That bower and its music I never forget;

But oft when alone, in the bloom of the year, I think is the nightingale singing there yet?

Are the roses still bright by the calm BENDEMEER?

No, the roses soon wither'd that hung o'er the wave,
But some blossoms were gather'd, while freshly they shone,
And a dew was distill'd from their flowers, that gave

All the fragrance of summer, when summer was gone.

Thus memory draws from delight, ere it dies,
An essence that breathes of it many a year;

Thus bright to my soul, as 'twas then to my eyes,

Is that bower on the banks of the calm BENDEMEER!



HOSE are the gilded tents that crowd the way,
Where all was waste and silent yesterday?
This City of War which, in a few short hours,

Hath sprung up here, as if the magic powers

Of Him who, in the twinkling of a star,
Built the high pillar'd halls of CHILMINAR,

Had conjured up, far as the eye can see,

This world of tents, and domes, and sun-bright armory

Princely pavilions, screen'd by many a fold

Of crimson cloth, and topp'd with balls of gold :-
Steeds, with their housings of rich silver spun,
Their chains and poitrels glitt'ring in the sun;
And camels, tufted o'er with Yemen's shells,
Shaking in every breeze their light-toned bells!

But yester-eve, so motionless around,

So mute was this wide plain, that not a sound
But the far torrent, or the locust bird
Hunting among the thickets, could be heard ;-
Yet hark! what discords now, of ev'ry kind,
Shouts, laughs, and screams are revelling in the wind ;
The neigh of cavalry;-the tinkling throngs
Of laden camels and their drivers' songs ;—
Ringing of arms, and flapping in the breeze
Of streamers from ten thousand canopies ;—
War-music, bursting out from time to time,
With gong and tymbalon's tremendous chime ;-
Or, in the pause, when harsher sounds are mute,
The mellow breathings of some horn or flute,
That far off, broken by the eagle note

Of the' Abyssinian trumpet, swell and float.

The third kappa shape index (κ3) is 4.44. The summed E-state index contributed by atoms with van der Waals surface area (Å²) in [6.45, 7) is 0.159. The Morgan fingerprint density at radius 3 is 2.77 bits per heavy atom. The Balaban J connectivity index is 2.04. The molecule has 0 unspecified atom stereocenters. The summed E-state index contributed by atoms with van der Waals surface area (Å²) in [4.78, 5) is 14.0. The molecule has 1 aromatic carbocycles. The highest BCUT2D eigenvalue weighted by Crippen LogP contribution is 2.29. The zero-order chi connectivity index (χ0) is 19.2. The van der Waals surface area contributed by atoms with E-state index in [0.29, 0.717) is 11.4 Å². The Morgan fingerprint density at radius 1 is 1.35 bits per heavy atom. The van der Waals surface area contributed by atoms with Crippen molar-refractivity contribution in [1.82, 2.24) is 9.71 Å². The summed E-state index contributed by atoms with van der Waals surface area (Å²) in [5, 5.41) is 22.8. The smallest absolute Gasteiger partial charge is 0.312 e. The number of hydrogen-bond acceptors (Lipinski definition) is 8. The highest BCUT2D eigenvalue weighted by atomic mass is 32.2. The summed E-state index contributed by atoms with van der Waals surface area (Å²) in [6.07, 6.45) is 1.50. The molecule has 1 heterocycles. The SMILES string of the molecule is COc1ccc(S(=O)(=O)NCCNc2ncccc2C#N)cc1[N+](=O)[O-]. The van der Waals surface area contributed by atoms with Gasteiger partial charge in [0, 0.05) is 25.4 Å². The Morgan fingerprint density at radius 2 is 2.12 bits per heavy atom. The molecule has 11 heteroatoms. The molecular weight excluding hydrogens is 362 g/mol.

Who leads this mighty army?-ask ye "who?" And mark ye not those banners of dark hue, The Night and Shadow, over yonder tent ?— It is the CALIPH's glorious armament. Roused in his Palace by the dread alarms, That hourly came, of the false Prophet's arms, And of his host of infidels, who hurl'd Defiance fierce at Islam and the world,Though worn with Grecian warfare, and behind The veils of his bright Palace calm reclined,

Yet brook'd he not such blasphemy should stain,
Thus unrevenged, the evening of his reign;

But, having sworn upon the Holy Grave
To conquer or to perish, once more gave
His shadowy banners proudly to the breeze,
And with an army, nursed in victories,
Here stands to crush the rebels that o'er-run
His blest and beauteous Province of the Sun.

Ne'er did the march of MAHADI display Such pomp before ;-not ev'n when on his way TO MECCA'S Temple, when both land and sea Were spoil'd to feed the Pilgrim's luxury ; When round him, mid the burning sands, he saw Fruits of the North in icy freshness thaw, And cool'd his thirsty lip, beneath the glow Of MECCA's sun, with urns of Persian snow :Nor e'er did armament more grand than that Pour from the kingdoms of the Caliphat. First, in the van, the People of the Rock, On their light mountain steeds, of royal stock : Then, chieftains of DAMASCUS, proud to see The flashing of their swords' rich marquetry ;Men, from the regions near the VOLGA's mouth, Mix'd with the rude, black archers of the South; And Indian lancers, in white-turban'd ranks, From the far SINDE, or ATTOCK's sacred banks, With dusky legions from the Land of Myrrh, And many a mace-arm'd Moor and Mid-sea islander.